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I have an App where I'd like to be able to edit any type (font, colour, point etc.) at run time and use any of the .Net default type editors. (e.g., font/ colour picker).

Rather than re-invent the wheel, I decided to use the property grid control.

If I pass an object of, say font, to the grid, it lists all the fields separately, with no option to open the font picker.

Therefore, I created this generic wrapper class:

Private Class Wrapper(Of T)
    Private _Value As T
    Public Property Value() As T
            Return Me._Value
        End Get
        Set(ByVal value As T)
            Me._Value = value
        End Set
    End Property

    Public Sub New(ByVal Value As T)
        Me._Value = Value
    End Sub
End Class

Instead of passing a font object to the grid, I pass an instance of the wrapper. The property grid then behaves as I would like.

This works, but the problem is, the object could be of any type and I can't code something like -

Dim MyWrapper = New Wrapper(of T)(myObject).

Basically, the information I have is the type's assembly qualified name and a string representation of the object. I then use a type converter to create the object :

Dim ID As String = "System.Drawing.Font, System.Drawing, Version=, Culture=neutral, PublicKeyToken=b03f5f7f11d50a3a"
Dim PropertyValue As String = "Arial, 12px, style=Bold, Strikeout"
Dim T As Type = System.Type.GetType(ID)
Dim tc As TypeConverter = TypeDescriptor.GetConverter(T)
Dim o As Object = tc.ConvertFromString(PropertyValue)

If I pass the object to the property grid, it works but it doesn't work if I pass an instance of the wrapper.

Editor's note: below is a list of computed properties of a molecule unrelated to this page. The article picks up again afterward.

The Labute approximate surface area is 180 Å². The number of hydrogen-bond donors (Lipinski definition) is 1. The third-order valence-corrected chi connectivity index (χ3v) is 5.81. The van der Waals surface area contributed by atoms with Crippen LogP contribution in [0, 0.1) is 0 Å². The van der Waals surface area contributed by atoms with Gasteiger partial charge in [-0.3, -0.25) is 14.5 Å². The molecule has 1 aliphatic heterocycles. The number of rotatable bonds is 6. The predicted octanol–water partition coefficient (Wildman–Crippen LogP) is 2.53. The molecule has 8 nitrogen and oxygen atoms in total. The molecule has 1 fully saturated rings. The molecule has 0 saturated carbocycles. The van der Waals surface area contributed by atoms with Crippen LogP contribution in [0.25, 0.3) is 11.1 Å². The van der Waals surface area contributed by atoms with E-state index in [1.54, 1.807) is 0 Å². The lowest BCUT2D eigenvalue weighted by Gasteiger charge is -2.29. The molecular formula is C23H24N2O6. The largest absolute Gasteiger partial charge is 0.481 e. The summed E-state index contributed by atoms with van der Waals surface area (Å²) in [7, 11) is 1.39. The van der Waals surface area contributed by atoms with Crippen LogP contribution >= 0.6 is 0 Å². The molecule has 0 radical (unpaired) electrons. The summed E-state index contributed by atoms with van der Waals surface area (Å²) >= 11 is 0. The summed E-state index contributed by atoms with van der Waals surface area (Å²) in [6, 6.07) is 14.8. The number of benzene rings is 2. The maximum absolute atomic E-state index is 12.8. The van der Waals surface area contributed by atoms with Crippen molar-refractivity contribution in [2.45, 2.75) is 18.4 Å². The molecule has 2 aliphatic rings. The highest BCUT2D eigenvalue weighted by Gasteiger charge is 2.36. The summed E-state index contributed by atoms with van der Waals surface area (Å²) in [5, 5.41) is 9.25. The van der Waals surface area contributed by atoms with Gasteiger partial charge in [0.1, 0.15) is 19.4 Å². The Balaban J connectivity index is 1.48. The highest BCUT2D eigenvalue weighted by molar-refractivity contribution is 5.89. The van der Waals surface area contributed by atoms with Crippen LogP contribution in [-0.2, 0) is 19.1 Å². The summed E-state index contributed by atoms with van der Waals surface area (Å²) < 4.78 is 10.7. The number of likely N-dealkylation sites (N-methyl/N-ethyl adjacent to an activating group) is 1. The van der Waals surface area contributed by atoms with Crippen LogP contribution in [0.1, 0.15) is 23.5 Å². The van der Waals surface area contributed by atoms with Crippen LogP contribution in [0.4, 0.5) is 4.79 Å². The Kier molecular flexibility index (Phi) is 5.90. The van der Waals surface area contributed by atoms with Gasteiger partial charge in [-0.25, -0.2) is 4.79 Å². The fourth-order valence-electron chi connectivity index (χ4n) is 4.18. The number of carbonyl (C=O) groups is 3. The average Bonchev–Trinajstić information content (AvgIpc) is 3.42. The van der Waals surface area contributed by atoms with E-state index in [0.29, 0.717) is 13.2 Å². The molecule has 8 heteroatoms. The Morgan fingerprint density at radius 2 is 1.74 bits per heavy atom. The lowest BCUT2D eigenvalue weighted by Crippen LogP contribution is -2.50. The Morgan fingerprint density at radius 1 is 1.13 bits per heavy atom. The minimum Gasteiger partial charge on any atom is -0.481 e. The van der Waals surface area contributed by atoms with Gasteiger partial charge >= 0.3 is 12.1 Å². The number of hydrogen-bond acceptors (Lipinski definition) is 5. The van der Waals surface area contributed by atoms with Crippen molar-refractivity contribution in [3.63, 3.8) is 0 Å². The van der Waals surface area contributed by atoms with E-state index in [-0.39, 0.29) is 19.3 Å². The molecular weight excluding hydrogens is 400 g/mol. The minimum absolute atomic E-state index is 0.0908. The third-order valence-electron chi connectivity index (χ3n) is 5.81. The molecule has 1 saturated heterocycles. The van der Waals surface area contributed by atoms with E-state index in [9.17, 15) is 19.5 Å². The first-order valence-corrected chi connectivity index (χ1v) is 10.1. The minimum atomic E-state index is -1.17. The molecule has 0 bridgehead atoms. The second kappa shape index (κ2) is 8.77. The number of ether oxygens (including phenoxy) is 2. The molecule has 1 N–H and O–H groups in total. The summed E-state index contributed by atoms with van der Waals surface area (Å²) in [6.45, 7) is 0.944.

I've solved the problem by using reflection.Emit to create a non generic wrapper of the required type on the fly, but I suspect this is over kill.

Any ideas?


I had a problem with what do to if I was using the Grid to edit a property, say a Font, that was not already defined.

If i define:

Dim f as Font = Nothing

, and pass that to the wrapper, the property grid displays as expected with (none) and a button with ... to select the font.

My problem was how to do the equivalent of Dim myObject As 'Type' = Nothing, at run-time.

I couldn't find a way to do this, but luckily with the wrapper and my type, it wasn't a problem. I changed Pradeep's code (look at the answers) to :

Dim genericType As Type = GetType(Wrapper(Of ))
Dim specificType As Type = genericType.MakeGenericType(T)
Dim ci As ConstructorInfo = specificType.GetConstructor(New Type() {T})
Dim wrappedObject As Object = ci.Invoke(New Object() {Nothing})
Me.PropertyGrid1.SelectedObject = wrappedObject

Problem solved!

share|improve this question

1 Answer 1

up vote 2 down vote accepted

I think this should work. I've tested it in C# and used a converter to get code in VB.net

This is the code in C#

Type generic = typeof(Wrapper<>);
Type specific = generic.MakeGenericType(o.GetType());
ConstructorInfo ci = specific.GetConstructor(new Type[] { o.GetType() });
object o1 = ci.Invoke(new object[] { o });
propertyGrid1.SelectedObject = o1;


Dim generic As Type =  Type.GetType(Wrapper<>) 
Dim specific As Type =  generic.MakeGenericType(o.GetType()) 
Dim ci As ConstructorInfo =  specific.GetConstructor(New Type() {o.GetType() })
Dim o1 As Object =  ci.Invoke(New Object(){  o })
propertyGrid1.SelectedObject = o1
share|improve this answer
Thanks mate, this is spot on. I knew I'd used something like this before but I always forget you can refer to a generic type without the sub type. My 28 lines of emit code is now replaced with 4 :-) Just a slight correction, the first line was converted wrongly, it should read: Dim generic As Type = GetType(Wrapper(Of )) –  Jules Jul 22 '09 at 9:27

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